Posts: 3,881 Add as FriendChallenge to a DebateSend a Message 5/30/2014 10:47:10 AMPosted: 3 years agoAt 5/30/2014 10:39:55 AM, Mhykiel wrote:The previous examples are not all deductive arguments. A deductive argument is that if the premises are true the conclusion has to be true. In a deductive argument there is no way for the premises to be true and the conclusion false.If you look at the previous examples you can see the conclusion could be false or true even if all the premises were true. That makes those examples inductive.Deductive Arguments:Modus Ponens:1. If P, then Q2. P3. Therefore Q1. If the dog is muddy, then the dog will leave muddy footprints2. the dog is muddy3. Therefore the dog leaves muddy foot prints.The conclusion is "definite", "100% certain", or "completely True" IF the premises are true AND X is necessary for Y. You will see this structure often but it is not a deductive argument if X is not necessary for Y. So the relationship between X and Y is one of subsequential, parent-child, cuase-effect.Modus Tollens:1. If P, then Q2. not Q3. not P1. If there is a fire detected, then a working fire alarm will buzz.2.No fire alarm is buzzing3. No fire detectedNotice with the negative it is like Modus Pollens except now the relationship is inverse. P has to have Q. So if no Q then No P.Pollens is affirming PTollens is negating QIn Pollens Q requires P to exist.In Tollens P requires Q for P to exist.+1 on Enji, and I didn't give any invalid examples unless I specifically said it was invalid. Such as affirming the consequent or denying the antecedent .
 Posts: 1,023 Add as FriendChallenge to a DebateSend a Message 5/30/2014 11:03:59 AMPosted: 3 years agoAt 5/30/2014 10:52:29 AM, Mhykiel wrote:At 5/30/2014 10:42:06 AM, Enji wrote:A deductive argument is described in terms of validity and soundness. An inductive argument is described in terms of strength and congency. You're using the wrong words.No you are completely wrong.A valid argument or a logically valid argument is a description of a sound structure.a deductive argument leads to a conclusion that is a certainty, fact, truea inductive leads to a conclusion that is valid, probable, cogentWhat I am saying is no different than in every philosophy 101 class. here is just one site out of thousands to help you understand: http://philosophy.lander.edu...Your source doesn't support what you are claiming. It uses validity to describe only deductive arguments, and points out that inductive arguments aren't necessarily deductively valid. Validity, soundness, strength, and cogency are terms which should have been covered in whichever philosophy or logic class you took. Here's the top 3 websites Google found:http://editthis.info...http://www.uky.edu...http://itdc.lbcc.edu...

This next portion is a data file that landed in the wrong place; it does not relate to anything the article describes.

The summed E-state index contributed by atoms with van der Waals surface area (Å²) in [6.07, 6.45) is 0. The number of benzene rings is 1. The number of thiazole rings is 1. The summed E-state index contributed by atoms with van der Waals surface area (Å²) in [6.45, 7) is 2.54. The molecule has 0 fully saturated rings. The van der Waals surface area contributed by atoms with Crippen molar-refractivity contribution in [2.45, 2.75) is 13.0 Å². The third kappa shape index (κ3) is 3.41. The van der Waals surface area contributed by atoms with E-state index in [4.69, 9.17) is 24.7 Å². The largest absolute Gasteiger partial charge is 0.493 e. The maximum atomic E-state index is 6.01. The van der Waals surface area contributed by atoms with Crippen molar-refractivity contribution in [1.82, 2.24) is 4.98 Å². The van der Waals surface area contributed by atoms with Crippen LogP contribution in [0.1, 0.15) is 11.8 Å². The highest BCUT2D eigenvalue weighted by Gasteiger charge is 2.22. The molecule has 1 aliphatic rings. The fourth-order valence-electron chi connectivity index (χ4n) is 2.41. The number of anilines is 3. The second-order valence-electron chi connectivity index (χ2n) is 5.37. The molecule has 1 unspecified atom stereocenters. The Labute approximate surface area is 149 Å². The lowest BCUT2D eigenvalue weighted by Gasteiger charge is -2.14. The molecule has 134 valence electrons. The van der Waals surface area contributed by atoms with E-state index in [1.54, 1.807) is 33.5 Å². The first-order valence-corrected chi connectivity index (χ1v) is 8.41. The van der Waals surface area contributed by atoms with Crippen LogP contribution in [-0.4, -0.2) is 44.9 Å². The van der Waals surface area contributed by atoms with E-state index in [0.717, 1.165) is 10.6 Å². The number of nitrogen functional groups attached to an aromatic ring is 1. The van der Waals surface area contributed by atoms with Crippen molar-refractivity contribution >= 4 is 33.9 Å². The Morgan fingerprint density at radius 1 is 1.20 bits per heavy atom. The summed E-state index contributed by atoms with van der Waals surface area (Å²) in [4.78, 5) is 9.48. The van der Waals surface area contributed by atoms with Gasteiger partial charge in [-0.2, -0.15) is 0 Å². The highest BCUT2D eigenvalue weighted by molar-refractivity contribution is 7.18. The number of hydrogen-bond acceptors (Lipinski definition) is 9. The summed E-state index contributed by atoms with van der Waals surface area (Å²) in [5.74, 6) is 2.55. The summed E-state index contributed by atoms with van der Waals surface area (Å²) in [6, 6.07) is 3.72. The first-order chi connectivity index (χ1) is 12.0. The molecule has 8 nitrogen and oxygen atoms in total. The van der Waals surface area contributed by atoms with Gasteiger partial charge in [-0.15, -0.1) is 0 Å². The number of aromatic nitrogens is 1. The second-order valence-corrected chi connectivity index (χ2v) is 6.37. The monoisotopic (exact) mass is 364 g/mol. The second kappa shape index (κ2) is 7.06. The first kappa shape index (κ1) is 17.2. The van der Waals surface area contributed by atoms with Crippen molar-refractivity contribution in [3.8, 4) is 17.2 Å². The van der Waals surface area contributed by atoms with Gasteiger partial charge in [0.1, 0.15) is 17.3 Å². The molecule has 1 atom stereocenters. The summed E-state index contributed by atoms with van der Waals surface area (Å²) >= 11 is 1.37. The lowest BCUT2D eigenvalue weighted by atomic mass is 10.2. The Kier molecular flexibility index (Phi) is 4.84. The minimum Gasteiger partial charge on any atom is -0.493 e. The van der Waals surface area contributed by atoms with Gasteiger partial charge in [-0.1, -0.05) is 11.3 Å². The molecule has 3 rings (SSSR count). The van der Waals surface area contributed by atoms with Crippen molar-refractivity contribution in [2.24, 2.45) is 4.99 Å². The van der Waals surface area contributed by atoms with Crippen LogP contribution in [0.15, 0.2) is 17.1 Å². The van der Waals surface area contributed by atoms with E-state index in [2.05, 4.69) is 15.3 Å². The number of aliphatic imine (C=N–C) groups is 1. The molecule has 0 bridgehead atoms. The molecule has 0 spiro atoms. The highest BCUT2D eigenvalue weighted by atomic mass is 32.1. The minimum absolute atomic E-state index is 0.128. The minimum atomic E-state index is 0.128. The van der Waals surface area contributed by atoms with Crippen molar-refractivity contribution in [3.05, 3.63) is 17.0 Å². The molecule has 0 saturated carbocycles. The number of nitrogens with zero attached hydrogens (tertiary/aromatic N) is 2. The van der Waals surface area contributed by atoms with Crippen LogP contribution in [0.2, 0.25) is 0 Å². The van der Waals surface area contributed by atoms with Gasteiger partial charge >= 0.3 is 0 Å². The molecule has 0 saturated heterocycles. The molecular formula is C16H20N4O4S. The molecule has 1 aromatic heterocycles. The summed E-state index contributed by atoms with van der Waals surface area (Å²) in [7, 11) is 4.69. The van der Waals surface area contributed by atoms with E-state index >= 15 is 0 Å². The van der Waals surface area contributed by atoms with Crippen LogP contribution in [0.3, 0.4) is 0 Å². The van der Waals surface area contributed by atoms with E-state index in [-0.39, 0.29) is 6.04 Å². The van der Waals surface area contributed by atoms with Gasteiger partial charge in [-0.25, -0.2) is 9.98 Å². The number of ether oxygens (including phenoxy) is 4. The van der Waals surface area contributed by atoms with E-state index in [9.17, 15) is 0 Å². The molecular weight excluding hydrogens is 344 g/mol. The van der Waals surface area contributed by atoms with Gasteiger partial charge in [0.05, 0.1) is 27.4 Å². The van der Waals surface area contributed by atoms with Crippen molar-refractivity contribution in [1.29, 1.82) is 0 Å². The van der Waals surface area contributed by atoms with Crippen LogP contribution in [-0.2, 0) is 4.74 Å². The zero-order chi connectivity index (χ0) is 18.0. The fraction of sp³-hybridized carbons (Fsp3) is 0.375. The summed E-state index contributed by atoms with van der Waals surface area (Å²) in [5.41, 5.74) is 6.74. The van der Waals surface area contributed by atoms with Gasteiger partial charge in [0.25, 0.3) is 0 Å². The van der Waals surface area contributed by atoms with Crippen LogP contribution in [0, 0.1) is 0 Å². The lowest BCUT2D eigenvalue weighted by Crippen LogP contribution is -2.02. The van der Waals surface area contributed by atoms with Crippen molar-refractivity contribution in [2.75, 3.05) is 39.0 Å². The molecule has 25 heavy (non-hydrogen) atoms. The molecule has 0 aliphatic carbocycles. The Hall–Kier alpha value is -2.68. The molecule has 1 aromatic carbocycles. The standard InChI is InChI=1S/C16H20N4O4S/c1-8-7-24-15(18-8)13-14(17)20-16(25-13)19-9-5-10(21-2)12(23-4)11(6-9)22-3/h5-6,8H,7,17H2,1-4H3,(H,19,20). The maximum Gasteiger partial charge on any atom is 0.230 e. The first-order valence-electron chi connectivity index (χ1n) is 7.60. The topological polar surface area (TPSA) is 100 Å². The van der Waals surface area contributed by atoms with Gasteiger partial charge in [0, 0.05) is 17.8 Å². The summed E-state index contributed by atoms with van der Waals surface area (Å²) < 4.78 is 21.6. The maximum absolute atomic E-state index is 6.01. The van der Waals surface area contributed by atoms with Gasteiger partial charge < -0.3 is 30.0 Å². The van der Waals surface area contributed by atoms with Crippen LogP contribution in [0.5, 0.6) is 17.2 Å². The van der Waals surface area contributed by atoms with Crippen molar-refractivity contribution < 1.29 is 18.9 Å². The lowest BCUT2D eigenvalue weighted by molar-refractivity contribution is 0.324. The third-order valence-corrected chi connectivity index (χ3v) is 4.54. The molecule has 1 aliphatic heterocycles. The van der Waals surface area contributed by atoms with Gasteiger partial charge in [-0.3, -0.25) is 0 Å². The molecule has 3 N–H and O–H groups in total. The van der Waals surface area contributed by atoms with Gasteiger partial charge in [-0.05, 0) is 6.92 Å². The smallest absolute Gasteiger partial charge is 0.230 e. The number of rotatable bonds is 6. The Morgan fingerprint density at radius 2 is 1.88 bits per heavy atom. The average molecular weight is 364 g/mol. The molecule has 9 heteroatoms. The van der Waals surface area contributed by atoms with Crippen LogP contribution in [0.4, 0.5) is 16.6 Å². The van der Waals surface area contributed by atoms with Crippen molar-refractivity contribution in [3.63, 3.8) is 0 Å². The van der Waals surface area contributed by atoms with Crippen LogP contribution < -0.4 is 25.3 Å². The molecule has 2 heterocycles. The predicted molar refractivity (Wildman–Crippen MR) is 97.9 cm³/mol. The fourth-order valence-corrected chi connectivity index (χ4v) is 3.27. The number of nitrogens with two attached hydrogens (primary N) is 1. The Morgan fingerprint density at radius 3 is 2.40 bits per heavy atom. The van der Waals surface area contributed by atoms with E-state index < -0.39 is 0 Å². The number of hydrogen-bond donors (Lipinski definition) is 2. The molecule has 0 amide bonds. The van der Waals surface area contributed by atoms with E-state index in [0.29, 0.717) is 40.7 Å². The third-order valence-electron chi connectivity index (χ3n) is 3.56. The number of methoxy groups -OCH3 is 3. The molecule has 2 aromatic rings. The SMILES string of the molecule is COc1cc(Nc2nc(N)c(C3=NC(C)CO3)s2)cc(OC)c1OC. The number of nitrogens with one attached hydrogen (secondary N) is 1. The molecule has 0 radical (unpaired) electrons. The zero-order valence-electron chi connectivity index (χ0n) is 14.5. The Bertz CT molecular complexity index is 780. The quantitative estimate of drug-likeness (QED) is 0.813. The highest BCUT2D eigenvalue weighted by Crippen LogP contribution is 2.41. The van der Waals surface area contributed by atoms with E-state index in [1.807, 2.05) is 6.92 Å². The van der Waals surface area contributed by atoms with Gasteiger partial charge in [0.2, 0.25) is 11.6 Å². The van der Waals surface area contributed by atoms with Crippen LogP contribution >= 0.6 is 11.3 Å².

Posts: 84 Add as FriendChallenge to a DebateSend a Message 5/30/2014 11:09:42 AMPosted: 3 years agoA valid argument has nothing to do with the truth of the premises. That's completely different. Sure, you could use the word "valid" to mean more likely true than not, but usually "validity" refers to the structure of the argument.To quote GK Chesterton..." Logic and truth, as a matter of fact, have very little to do with each other. Logic is concerned merely with the fidelity and accuracy with which a certain process is performed, a process which can be performed with any materials, with any assumption. You can be as logical about griffins and basilisks as about sheep and pigs...Logic, then, is not necessarily an instrument for finding truth; on the contrary, truth is necessarily an instrument for using logic"for using it, that is, for the discovery of further truth and for the profit of humanity. Briefly, you can only find truth with logic if you have already found truth without it."